Football Channel, 14th July, 2016

The usual suspects have started the second stage of the J1 season strongly, with Urawa Reds and Kawasaki Frontale – who were jostling for the first stage title until Kashima Antlers pipped them both to the post – and 2014 treble winners Gamba Osaka all winning their first two games.

Yokohama F.Marinos have also picked up six points from six, and while both 3-0 victories have come against sides more focused on survival than glory in the top flight, in Shonan Bellmare and Avispa Fukuoka, there are signs of improvement for Erick Mombaerts’ side – particularly when considering they started the first stage with a loss at home to Vegalta Sendai and then a draw away to Avispa.

Marinos finished the first stage in 11th place, a full 17 points behind winners Kashima and 11 adrift of third-placed Reds, primarily because they only managed to win two of their nine home games, scoring just eight goals in front of their own fans and failing to register in five of the matches they hosted.

On the flip side, however, they won five and lost just twice away from home, scoring 16 goals and only failing to find the net on one occasion. With their defence as resolute as ever it would appear that Mombaerts is warming to the idea of playing with a little more attacking verve, and he certainly has the players in his squad to cause teams problems in that respect.

“We have to increase the amount of times we win the second balls back from the opponent and then break quickly,” the team’s livewire-in-chief, Manabu Saito, said after scoring the opener in the win over Avispa. “By doing that I was able to break through from the side and get the goal today. Overall the performance wasn’t great, but winning is everything. We’re not playing well but have won 3-0 and 3-0 – that doesn’t happen so often.”

Indeed, you have to go back to the start of the 2013 season – the year that Marinos came tantalizingly close to becoming champions – for the last time they scored three times in back-to-back league games (3-2 v. FC Tokyo, 3-1 v. Sanfrecce), and all the way to the beginning of the 2010 campaign for the most recent time they won consecutive games by three goals or more without conceding (3-0 v. Shonan and 4-0 against Kawasaki).

Manabu Saito and Martinus, Getty

“We need to score more goals, and if we are able to finish teams off on the counter then I think we will have become a strong team,” Saito added. “We have to show more in that respect. [Quenten] Martinus, Kayke, me, we have to do more and make more chances in open play. I think we’ve switched to two up front in order to do that, to take the initiative from the opponent.”

That shift to playing with two strikers certainly adds to Marinos’ threat going forwards, and Martinus believes the double spearhead of Kayke and Cayman Togashi has helped Marinos to hit the ground running.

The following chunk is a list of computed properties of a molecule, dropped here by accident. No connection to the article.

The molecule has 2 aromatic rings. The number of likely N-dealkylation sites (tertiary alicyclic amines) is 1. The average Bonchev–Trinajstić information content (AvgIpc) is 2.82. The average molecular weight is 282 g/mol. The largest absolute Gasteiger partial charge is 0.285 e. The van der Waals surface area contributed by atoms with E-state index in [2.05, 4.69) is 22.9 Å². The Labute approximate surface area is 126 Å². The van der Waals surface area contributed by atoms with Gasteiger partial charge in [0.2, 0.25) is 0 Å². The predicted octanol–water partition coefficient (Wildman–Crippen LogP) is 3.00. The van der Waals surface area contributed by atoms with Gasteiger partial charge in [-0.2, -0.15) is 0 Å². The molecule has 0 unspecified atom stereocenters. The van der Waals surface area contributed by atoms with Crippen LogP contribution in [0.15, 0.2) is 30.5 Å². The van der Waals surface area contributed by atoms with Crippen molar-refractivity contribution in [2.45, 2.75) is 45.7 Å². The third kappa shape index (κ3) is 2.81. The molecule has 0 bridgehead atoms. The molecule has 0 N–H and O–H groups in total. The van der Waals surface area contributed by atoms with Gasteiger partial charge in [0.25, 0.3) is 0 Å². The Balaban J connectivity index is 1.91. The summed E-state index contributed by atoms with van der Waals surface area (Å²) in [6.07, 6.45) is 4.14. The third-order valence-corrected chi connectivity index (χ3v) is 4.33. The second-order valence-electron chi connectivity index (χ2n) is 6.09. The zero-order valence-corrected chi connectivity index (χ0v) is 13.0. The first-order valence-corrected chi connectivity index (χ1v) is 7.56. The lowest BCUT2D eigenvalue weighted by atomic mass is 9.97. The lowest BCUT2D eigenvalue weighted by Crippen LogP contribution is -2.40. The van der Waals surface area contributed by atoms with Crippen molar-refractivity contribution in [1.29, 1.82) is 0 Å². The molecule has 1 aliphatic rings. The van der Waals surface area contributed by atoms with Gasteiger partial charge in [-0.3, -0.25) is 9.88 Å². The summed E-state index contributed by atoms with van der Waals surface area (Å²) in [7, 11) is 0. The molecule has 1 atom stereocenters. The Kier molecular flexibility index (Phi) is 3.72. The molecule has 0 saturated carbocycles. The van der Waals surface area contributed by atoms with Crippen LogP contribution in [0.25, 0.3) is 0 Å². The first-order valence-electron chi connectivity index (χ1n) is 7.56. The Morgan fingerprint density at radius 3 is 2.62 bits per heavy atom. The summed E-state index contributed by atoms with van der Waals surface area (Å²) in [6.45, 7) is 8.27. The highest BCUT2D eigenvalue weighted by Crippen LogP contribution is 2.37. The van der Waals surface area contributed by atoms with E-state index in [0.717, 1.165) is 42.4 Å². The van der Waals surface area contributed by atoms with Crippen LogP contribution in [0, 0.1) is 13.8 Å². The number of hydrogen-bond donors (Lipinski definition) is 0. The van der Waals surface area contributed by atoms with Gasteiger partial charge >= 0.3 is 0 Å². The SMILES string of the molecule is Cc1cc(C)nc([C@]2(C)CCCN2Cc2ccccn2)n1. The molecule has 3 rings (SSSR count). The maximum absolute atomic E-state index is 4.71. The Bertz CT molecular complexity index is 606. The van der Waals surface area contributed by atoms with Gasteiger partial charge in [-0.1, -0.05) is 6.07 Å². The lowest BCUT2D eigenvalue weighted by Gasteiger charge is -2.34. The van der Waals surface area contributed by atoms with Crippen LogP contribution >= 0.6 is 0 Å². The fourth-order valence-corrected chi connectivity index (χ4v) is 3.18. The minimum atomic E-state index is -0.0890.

“[Cayman] is a player who runs a lot and I think that’s good for us because he makes a lot of space for me, for Manabu.” The Curaçaoan told me after the Avispa match.

“Kayke also runs a lot, so if they come to the ball we go behind them because if [the defenders] come with them there is a lot of space behind. If [the defenders] stay then we come in the midfield and we take the ball and then we can make combinations. I think it’s a good combination, Kayke and Cayman together, because they run a lot so Manabu and me get a lot of chances – because we have a lot of speed, Manabu and me – to go behind the line. And I think that is our power.”

The pair certainly kept the Avispa defence on their toes with their unpredictable and direct play, and even before Saito swept past Kim Hyun-hun and left Shunsuke Tsutsumi for dead to put Marinos 1-0 up in the 38th minute the 26-year-old had shown his intent with a trademark run that left a trail of grey shirts in his wake just before the half-hour mark.

“I think me and Manabu are players who have our own will,” Martinus said. “Sometimes you need to play for the team but sometimes you need to do something, to try. If you always do the same things teams can look at you and then they know the next time, but Manabu and me we try to do something and it’s always difficult for the opponent.

“The coach said to me, ‘make dribbles’, because here in Japan not many people [do that] they only want to pass. That is typical J.League: pass, pass, pass, tick, tick, tick, one touch, two touch. Me and Manabu try to dribble [past] one guy and then you have a man more because one man is down, then you can make one or two passes.”

And then you can score one or two (or three) goals, as well. The new approach has worked well for Martinus and co. so far, and it will be interesting to see how teams cope with the new-look, more direct Marinos as the second stage progresses.